Yves Gally

Research Engineer

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Magali Ermini

Lab tech - MONOPOL project

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Jean-Charles Mazur

Lab tech, CNRS

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Fabienne Régoli

PhD student

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Micropal Lab

With Laetitia Licari, we have consolidated a micropal lab with sieves, oven, ultramicrobalance (10-6 g), and a set of stereomicroscopes (3 EZ4 for field trips, 2 Stemi 2000, 1 Leica M80, 1 Leica M125 and 1 Leica MZ16A fully automated (XYZ motorization) that will pave the way for automated foram analysis. All of this is mainly operated by Jean-Charles, and the software skills are Yves' tasks. Last, I have a cleaning lab for Mg/Ca analyses (laminar flux hood, milliQ, and clean benches). To catch living forams, I also have a stratified plankton net, HydroBios MultiNet Midi, with CTD and chlorophyll sensors. See the cruises pages to see where it has been deployed.

Research Projects

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    Paleo-variability of Indian Monsoon

    Le projet MONOPOL vise à recueillir et analyser des séries sédimentaires déposées avec de très forts taux de sédimentation dans la Baie du Bengale et les Maldives, afin de reconstruire la variabilité passée de la Mousson Indienne et sa sensibilité à différents types de forçages (aux échelles multi-décadales à multi-milléniales), depuis l’Holocène supérieur (derniers milliers d’années) jusqu’à plusieurs cycles climatiques. L’aspect le plus important et le plus novateur des études envisagées porte sur l’utilisation du couple d18O-Mg/Ca pour reconstruire les changements du d18Osw de l’eau de surface et contraindre ainsi les changements de précipitations associés à la mousson indienne et les apports des deux systèmes fluviaux principaux (Ganges-Bramhapoutre et Irrawady) qui se déversent en Baie du Bengale. Les reconstructions paléocéanographiques et paléoclimatiques seront basées sur une approche multi-traceurs, comprenant des traceurs biologiques (ex. études des assemblages de nannofossiles et de pollens), sédimentaires et géochimiques (ex. Ti/Al, d18O, Mg/Ca). Un effort tout particulier sera fait pour assurer une excellente contrainte temporelle aux différentes échelles d’âges étudiées (datations 210Pb et AMS-14C, stratigraphie d18O et calage magnétique (inversions, excursions, intensités)). Le second objectif prioritaire concerne l’estimation des changements passés d’altération de l’Himalaya en relation avec les variations de la mousson. Cette étude sera basée sur l’analyse de traceurs sédimentaires (argiles) et géochimiques (isotopes du Nd, du Sr et du Pb).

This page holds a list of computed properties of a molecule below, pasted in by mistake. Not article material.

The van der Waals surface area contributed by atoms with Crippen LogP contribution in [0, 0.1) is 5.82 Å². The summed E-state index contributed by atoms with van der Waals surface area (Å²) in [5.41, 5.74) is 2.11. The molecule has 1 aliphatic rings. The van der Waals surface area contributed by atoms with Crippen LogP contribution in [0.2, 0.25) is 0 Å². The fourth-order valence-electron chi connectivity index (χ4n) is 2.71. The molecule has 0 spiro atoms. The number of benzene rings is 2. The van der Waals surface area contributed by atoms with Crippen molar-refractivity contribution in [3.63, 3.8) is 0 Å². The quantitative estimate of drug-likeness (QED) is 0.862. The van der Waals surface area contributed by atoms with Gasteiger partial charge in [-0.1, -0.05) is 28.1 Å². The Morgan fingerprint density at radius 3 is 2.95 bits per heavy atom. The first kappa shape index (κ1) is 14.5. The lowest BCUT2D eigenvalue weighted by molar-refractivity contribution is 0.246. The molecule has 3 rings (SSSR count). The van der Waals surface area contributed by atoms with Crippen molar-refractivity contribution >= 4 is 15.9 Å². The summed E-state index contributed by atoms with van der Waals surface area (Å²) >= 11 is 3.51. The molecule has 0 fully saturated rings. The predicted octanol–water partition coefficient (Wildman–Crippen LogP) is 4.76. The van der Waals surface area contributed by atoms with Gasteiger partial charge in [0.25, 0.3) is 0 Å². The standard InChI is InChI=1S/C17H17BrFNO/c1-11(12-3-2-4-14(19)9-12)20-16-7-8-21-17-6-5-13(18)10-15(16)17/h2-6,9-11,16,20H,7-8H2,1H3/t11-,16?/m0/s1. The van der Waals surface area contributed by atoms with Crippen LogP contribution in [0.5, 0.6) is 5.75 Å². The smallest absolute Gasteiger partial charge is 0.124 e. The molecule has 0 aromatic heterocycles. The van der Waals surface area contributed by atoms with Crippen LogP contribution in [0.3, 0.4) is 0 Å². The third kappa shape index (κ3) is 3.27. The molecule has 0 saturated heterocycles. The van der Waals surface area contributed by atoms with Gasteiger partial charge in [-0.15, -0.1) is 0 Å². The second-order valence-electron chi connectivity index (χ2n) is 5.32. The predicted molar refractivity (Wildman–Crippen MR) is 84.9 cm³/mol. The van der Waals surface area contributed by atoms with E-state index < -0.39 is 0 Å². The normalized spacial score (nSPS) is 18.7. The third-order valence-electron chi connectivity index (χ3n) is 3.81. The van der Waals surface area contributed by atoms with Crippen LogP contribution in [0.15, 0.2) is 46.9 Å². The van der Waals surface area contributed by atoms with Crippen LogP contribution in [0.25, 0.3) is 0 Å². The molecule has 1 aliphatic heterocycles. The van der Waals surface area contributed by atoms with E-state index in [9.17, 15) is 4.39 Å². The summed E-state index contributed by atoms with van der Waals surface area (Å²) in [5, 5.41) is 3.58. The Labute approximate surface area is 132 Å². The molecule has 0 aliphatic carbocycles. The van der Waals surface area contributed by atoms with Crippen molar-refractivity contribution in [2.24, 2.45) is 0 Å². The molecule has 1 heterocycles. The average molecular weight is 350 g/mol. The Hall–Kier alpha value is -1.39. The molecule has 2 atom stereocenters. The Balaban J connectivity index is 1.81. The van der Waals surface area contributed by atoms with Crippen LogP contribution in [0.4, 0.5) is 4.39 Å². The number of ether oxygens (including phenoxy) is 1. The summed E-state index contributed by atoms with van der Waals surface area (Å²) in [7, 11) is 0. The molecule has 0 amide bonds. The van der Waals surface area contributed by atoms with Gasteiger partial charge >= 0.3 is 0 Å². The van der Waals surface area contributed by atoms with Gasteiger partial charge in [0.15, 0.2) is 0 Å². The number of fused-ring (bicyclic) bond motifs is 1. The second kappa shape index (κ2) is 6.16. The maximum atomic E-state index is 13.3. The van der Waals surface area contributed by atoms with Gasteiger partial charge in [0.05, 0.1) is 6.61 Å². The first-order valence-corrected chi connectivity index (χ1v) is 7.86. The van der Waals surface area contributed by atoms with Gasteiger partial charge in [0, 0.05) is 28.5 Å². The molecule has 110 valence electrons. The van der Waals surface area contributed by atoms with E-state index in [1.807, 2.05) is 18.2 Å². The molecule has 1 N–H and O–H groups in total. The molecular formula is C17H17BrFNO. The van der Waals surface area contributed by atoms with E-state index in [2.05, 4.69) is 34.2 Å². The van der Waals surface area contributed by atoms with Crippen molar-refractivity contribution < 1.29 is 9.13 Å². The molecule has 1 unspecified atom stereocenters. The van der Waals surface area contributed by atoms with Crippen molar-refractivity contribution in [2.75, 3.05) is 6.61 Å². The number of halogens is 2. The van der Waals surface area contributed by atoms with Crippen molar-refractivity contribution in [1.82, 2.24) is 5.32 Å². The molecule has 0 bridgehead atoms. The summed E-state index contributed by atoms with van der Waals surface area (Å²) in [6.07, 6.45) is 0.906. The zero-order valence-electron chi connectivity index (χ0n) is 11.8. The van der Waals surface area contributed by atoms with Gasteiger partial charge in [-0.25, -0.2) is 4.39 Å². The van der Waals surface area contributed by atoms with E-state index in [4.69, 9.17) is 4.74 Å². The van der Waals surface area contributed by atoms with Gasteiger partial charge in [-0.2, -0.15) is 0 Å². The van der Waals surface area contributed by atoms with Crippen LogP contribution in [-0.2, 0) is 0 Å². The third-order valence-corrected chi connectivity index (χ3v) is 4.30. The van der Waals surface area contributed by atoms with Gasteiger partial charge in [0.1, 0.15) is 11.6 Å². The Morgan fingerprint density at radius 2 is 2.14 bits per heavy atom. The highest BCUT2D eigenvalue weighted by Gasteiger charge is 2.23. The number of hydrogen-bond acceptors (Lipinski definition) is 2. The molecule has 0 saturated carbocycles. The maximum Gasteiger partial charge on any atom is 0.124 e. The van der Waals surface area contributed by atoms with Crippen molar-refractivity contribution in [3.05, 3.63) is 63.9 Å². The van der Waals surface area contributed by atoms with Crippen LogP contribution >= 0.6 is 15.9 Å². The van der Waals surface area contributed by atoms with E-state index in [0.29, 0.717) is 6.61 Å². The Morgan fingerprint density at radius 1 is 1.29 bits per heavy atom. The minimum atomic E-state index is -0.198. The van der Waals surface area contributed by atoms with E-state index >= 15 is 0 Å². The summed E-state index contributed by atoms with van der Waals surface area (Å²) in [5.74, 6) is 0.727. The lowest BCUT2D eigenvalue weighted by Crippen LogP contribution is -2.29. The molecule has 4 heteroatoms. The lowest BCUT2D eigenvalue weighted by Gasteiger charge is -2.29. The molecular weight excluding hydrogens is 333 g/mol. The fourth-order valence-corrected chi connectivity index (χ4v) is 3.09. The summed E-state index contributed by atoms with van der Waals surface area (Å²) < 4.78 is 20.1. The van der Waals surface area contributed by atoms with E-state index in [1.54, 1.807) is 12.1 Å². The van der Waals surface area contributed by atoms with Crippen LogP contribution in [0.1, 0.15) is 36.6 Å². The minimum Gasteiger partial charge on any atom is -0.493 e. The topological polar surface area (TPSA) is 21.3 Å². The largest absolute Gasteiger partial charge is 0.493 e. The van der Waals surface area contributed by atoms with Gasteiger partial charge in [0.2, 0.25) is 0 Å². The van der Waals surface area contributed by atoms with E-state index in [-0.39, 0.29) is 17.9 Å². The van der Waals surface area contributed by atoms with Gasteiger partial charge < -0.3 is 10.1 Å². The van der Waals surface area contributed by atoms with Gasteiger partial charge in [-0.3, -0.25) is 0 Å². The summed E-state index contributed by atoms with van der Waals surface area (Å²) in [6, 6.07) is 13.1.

CEREGE : Thibault de Garidel-Thoron (local coord.), Luc Beaufort, Laetitia Licari, Vincent Moron, Noëlle Buchet, Yves Gally, Jean-Charles Mazur, Magali Ermini (CDD). .

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    History of Pelagic calcification